Re: scanners to measure colour


Stafford Swain <sswain@...>
 

An interesting series of questions. When the CNR color study got done in the early 1990s we never found anything truly useful in this area (for example the Pantone Guide that I bought for $75 wasn't close to precise enough).

Therefore the fall-back was taking the official paint sample chip to the paint store for its computer-mix (sometimes several times) and then having some good quality eyeballs belonging to several different bi-peds checking the result under good outdoor light.

The quarts of paint that represented the outcome have been used to make many samples on masonite (that have been well-distributed) and still are essentially full.

A group of CPR SIG types are developing a project to identify CPR paint
colours, including freight car colours. It occured to me that by scanning a
painted object or chip, we would be able to obtain a lot of standardized
information, including hue, saturation, luminosity, and red, green blue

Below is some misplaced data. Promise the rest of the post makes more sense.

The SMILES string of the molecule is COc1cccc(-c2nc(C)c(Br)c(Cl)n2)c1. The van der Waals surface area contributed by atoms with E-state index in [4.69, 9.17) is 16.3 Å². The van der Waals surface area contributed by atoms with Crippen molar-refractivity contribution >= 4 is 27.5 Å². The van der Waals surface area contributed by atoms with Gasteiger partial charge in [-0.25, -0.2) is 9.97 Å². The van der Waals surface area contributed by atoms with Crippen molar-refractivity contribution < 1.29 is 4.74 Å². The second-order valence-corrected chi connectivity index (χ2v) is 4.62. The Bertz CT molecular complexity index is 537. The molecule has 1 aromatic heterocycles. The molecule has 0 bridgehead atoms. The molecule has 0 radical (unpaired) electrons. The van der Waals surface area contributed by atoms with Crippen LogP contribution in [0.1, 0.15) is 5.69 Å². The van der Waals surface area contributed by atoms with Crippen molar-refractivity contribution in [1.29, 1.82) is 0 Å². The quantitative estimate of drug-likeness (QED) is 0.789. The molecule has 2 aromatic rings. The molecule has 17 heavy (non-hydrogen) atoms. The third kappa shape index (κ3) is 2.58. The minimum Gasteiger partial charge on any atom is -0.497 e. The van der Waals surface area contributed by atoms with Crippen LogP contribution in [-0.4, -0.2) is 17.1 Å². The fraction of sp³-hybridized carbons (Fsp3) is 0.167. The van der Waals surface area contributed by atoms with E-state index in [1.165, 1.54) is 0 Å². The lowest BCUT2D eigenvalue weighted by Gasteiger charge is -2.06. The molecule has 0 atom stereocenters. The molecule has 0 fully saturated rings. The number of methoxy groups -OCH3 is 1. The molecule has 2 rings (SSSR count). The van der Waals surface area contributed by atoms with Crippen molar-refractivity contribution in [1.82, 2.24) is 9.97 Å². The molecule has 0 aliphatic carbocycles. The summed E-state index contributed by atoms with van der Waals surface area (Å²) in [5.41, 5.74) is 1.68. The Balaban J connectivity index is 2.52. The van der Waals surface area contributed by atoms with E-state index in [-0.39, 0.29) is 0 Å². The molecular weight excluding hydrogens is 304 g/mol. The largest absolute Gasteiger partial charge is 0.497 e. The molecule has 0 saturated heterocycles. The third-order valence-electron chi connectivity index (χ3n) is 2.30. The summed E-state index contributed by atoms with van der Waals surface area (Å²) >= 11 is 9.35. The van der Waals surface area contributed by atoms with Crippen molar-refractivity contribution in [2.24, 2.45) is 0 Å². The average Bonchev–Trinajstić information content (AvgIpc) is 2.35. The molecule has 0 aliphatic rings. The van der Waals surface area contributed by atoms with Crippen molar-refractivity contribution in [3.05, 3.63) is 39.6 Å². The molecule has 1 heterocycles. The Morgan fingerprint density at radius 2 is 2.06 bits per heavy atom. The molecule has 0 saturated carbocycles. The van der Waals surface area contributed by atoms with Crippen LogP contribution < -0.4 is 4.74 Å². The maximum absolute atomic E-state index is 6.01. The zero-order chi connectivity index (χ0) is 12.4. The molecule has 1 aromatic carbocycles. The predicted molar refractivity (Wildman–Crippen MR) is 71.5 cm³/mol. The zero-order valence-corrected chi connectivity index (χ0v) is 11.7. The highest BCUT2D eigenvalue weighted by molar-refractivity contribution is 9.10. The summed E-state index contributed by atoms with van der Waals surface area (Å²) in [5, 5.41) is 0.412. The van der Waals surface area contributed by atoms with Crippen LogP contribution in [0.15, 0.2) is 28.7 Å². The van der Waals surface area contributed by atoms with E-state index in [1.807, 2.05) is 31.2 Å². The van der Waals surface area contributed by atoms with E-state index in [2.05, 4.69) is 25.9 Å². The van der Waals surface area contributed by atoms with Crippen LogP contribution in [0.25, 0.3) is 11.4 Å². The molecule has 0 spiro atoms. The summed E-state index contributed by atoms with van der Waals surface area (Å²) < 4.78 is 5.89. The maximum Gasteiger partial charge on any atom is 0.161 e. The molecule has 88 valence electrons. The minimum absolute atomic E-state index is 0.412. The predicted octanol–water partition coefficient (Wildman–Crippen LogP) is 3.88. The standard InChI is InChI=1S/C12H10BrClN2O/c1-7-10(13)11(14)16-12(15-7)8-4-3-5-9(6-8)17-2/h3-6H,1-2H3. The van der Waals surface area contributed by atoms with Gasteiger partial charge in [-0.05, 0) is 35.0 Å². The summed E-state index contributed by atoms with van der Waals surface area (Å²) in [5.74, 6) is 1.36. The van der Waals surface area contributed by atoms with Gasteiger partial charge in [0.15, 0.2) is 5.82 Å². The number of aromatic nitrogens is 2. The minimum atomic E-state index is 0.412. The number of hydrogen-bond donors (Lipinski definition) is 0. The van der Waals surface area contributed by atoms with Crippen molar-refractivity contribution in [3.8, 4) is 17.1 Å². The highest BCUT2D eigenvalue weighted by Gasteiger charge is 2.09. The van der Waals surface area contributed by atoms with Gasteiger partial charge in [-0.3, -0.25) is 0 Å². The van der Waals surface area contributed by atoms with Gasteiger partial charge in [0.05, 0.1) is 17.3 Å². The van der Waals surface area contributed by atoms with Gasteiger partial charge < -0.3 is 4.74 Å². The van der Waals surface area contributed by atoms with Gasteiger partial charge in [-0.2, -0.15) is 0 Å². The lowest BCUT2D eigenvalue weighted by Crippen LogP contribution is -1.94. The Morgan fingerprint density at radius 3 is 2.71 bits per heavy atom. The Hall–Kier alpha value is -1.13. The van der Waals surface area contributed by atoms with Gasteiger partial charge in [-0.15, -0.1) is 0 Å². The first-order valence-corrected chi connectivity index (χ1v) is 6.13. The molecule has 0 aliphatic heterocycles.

numbers.

Is there a flaw to this - in other words, will the scanner fail to act in a
standardized way when it makes the image? I was guessing that it would be
similar to the matching machine in the paint store, but without the ability
to provide arecipe for the right paint formula. I'd appreciate comments and
information from anyone knowledgable on the subject.

By the way, if anyone on the list has any resource material applicable to
CPR colours, we would appreciate hearing about it - maybe we could either
borrow it, have it matched to a standardized colour chip (Pantone or FS595b)
or have it scanned at a paint store.

Rob Kirkham
--
Stafford Swain
26 Kenneth Street
Winnipeg, MB, Canada
R3T 0K8
(204) 477-9246
sswain@mts.net

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